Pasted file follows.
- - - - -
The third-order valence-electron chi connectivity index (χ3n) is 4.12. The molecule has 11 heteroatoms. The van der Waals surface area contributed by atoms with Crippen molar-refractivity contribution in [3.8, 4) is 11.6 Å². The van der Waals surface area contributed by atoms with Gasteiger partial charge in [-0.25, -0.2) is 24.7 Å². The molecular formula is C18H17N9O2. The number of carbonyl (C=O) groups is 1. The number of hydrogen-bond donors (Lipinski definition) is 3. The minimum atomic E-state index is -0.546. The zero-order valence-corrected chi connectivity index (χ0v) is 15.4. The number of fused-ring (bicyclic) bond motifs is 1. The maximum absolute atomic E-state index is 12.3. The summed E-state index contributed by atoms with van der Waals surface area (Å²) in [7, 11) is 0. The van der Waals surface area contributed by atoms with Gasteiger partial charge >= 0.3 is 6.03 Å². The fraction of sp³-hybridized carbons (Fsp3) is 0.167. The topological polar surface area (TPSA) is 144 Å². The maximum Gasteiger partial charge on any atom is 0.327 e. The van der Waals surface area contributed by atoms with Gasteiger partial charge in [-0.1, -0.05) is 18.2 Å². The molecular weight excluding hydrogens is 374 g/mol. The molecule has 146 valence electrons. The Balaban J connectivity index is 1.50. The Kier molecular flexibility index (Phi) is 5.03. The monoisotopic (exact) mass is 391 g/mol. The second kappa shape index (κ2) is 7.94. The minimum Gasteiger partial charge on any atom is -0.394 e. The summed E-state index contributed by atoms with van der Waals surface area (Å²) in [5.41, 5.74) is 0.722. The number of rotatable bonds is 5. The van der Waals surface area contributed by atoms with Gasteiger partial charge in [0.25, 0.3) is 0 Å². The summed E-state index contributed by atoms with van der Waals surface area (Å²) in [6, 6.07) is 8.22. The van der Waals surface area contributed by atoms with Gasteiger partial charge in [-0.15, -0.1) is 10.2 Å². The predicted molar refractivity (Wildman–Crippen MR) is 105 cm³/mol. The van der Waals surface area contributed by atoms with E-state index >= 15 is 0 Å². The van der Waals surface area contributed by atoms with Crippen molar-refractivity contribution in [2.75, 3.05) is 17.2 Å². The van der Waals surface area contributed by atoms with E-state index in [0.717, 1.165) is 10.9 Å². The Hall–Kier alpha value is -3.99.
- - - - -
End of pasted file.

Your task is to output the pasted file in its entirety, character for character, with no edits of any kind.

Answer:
The third-order valence-electron chi connectivity index (χ3n) is 4.12. The molecule has 11 heteroatoms. The van der Waals surface area contributed by atoms with Crippen molar-refractivity contribution in [3.8, 4) is 11.6 Å². The van der Waals surface area contributed by atoms with Gasteiger partial charge in [-0.25, -0.2) is 24.7 Å². The molecular formula is C18H17N9O2. The number of carbonyl (C=O) groups is 1. The number of hydrogen-bond donors (Lipinski definition) is 3. The minimum atomic E-state index is -0.546. The zero-order valence-corrected chi connectivity index (χ0v) is 15.4. The number of fused-ring (bicyclic) bond motifs is 1. The maximum absolute atomic E-state index is 12.3. The summed E-state index contributed by atoms with van der Waals surface area (Å²) in [7, 11) is 0. The van der Waals surface area contributed by atoms with Gasteiger partial charge >= 0.3 is 6.03 Å². The fraction of sp³-hybridized carbons (Fsp3) is 0.167. The topological polar surface area (TPSA) is 144 Å². The maximum Gasteiger partial charge on any atom is 0.327 e. The van der Waals surface area contributed by atoms with Gasteiger partial charge in [-0.1, -0.05) is 18.2 Å². The molecular weight excluding hydrogens is 374 g/mol. The molecule has 146 valence electrons. The Balaban J connectivity index is 1.50. The Kier molecular flexibility index (Phi) is 5.03. The monoisotopic (exact) mass is 391 g/mol. The second kappa shape index (κ2) is 7.94. The minimum Gasteiger partial charge on any atom is -0.394 e. The summed E-state index contributed by atoms with van der Waals surface area (Å²) in [5.41, 5.74) is 0.722. The number of rotatable bonds is 5. The van der Waals surface area contributed by atoms with Gasteiger partial charge in [0.25, 0.3) is 0 Å². The summed E-state index contributed by atoms with van der Waals surface area (Å²) in [6, 6.07) is 8.22. The van der Waals surface area contributed by atoms with Gasteiger partial charge in [-0.15, -0.1) is 10.2 Å². The predicted molar refractivity (Wildman–Crippen MR) is 105 cm³/mol. The van der Waals surface area contributed by atoms with E-state index >= 15 is 0 Å². The van der Waals surface area contributed by atoms with Crippen molar-refractivity contribution in [2.75, 3.05) is 17.2 Å². The van der Waals surface area contributed by atoms with E-state index in [0.717, 1.165) is 10.9 Å². The Hall–Kier alpha value is -3.99.